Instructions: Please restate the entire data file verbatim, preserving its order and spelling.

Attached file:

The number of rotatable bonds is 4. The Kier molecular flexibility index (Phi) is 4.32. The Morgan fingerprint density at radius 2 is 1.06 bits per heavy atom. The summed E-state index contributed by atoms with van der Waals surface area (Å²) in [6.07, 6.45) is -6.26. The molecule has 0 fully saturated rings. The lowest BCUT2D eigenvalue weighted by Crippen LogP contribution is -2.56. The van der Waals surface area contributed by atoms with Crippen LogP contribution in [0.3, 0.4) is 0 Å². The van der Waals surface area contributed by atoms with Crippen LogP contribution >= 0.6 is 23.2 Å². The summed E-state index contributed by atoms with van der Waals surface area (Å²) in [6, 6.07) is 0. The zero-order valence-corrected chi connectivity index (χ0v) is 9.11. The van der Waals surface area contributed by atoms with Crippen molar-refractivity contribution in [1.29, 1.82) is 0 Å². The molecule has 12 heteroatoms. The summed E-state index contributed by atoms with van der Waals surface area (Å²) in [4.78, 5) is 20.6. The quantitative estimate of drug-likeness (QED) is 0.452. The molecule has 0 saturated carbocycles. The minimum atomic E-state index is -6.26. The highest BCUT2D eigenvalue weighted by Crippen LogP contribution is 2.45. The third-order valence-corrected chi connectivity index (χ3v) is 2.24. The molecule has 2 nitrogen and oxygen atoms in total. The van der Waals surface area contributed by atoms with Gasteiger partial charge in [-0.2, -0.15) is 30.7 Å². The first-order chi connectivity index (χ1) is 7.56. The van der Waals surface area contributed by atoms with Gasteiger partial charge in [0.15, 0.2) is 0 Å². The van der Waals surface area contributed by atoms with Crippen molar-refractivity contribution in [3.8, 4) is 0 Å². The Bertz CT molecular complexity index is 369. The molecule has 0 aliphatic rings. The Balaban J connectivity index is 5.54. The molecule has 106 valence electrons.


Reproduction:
The number of rotatable bonds is 4. The Kier molecular flexibility index (Phi) is 4.32. The Morgan fingerprint density at radius 2 is 1.06 bits per heavy atom. The summed E-state index contributed by atoms with van der Waals surface area (Å²) in [6.07, 6.45) is -6.26. The molecule has 0 fully saturated rings. The lowest BCUT2D eigenvalue weighted by Crippen LogP contribution is -2.56. The van der Waals surface area contributed by atoms with Crippen LogP contribution in [0.3, 0.4) is 0 Å². The van der Waals surface area contributed by atoms with Crippen LogP contribution >= 0.6 is 23.2 Å². The summed E-state index contributed by atoms with van der Waals surface area (Å²) in [6, 6.07) is 0. The zero-order valence-corrected chi connectivity index (χ0v) is 9.11. The van der Waals surface area contributed by atoms with Crippen molar-refractivity contribution in [1.29, 1.82) is 0 Å². The molecule has 12 heteroatoms. The summed E-state index contributed by atoms with van der Waals surface area (Å²) in [4.78, 5) is 20.6. The quantitative estimate of drug-likeness (QED) is 0.452. The molecule has 0 saturated carbocycles. The minimum atomic E-state index is -6.26. The highest BCUT2D eigenvalue weighted by Crippen LogP contribution is 2.45. The third-order valence-corrected chi connectivity index (χ3v) is 2.24. The molecule has 2 nitrogen and oxygen atoms in total. The van der Waals surface area contributed by atoms with Gasteiger partial charge in [-0.2, -0.15) is 30.7 Å². The first-order chi connectivity index (χ1) is 7.56. The van der Waals surface area contributed by atoms with Gasteiger partial charge in [0.15, 0.2) is 0 Å². The van der Waals surface area contributed by atoms with Crippen molar-refractivity contribution in [3.8, 4) is 0 Å². The Bertz CT molecular complexity index is 369. The molecule has 0 aliphatic rings. The Balaban J connectivity index is 5.54. The molecule has 106 valence electrons.